Wednesday, 30 March 2016

Bukko Kokushi




                Hojo Tokimune, the regent to the Shogun, heard a story about a Chinese Zen master whose temple had been raided by Mongol invaders who intended to put all the monks to death. The master remained calm in the face of the attack and asked the leader of the soldiers to allow him time to compose a poem to mark the occasion of his death. While the soldiers waited with drawn swords, Bukko took up his calligraphy brush and wrote:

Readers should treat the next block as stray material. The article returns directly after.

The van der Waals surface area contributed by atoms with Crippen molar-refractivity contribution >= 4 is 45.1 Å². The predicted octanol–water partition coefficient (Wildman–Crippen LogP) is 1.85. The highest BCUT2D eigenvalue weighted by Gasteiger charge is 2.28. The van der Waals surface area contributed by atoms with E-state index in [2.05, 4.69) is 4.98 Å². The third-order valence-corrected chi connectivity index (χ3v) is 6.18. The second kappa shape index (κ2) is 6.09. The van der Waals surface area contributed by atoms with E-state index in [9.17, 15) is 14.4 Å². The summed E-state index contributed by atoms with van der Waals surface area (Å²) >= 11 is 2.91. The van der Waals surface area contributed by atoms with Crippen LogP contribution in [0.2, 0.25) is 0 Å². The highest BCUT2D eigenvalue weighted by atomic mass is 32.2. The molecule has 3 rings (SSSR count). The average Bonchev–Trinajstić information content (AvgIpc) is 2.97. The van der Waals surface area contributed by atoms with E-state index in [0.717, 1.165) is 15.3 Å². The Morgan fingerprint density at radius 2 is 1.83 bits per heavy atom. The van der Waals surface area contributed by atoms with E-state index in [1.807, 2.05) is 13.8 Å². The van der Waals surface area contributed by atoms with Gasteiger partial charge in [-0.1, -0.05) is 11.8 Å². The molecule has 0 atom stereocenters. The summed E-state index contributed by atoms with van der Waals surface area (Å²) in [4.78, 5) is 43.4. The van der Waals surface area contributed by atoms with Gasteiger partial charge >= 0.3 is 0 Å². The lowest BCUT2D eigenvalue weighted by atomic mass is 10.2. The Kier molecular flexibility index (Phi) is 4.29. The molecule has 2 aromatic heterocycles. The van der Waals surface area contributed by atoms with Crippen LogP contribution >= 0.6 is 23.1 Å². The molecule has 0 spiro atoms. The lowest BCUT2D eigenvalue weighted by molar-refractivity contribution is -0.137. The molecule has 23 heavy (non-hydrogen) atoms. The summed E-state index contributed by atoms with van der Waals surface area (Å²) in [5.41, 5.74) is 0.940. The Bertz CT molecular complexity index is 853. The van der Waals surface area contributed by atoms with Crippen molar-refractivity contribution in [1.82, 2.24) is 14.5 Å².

In all this world there is no place for me to lay down my staff
Subject and object are totally empty! How delightful!
The great sword of a famous warrior of the past—
It is as if a spring breeze were split by a bolt of lightning.

               Impressed by the equanimity with which the monk faced his impending death, the soldiers retreated without harming any of the members of the community.

               The monk was Bukko Kokushi, and Hojo Tokimune brought him to Japan from China to be his own teacher.

[Bukko Kokushi – Zen Masters of Japan: 74-77]

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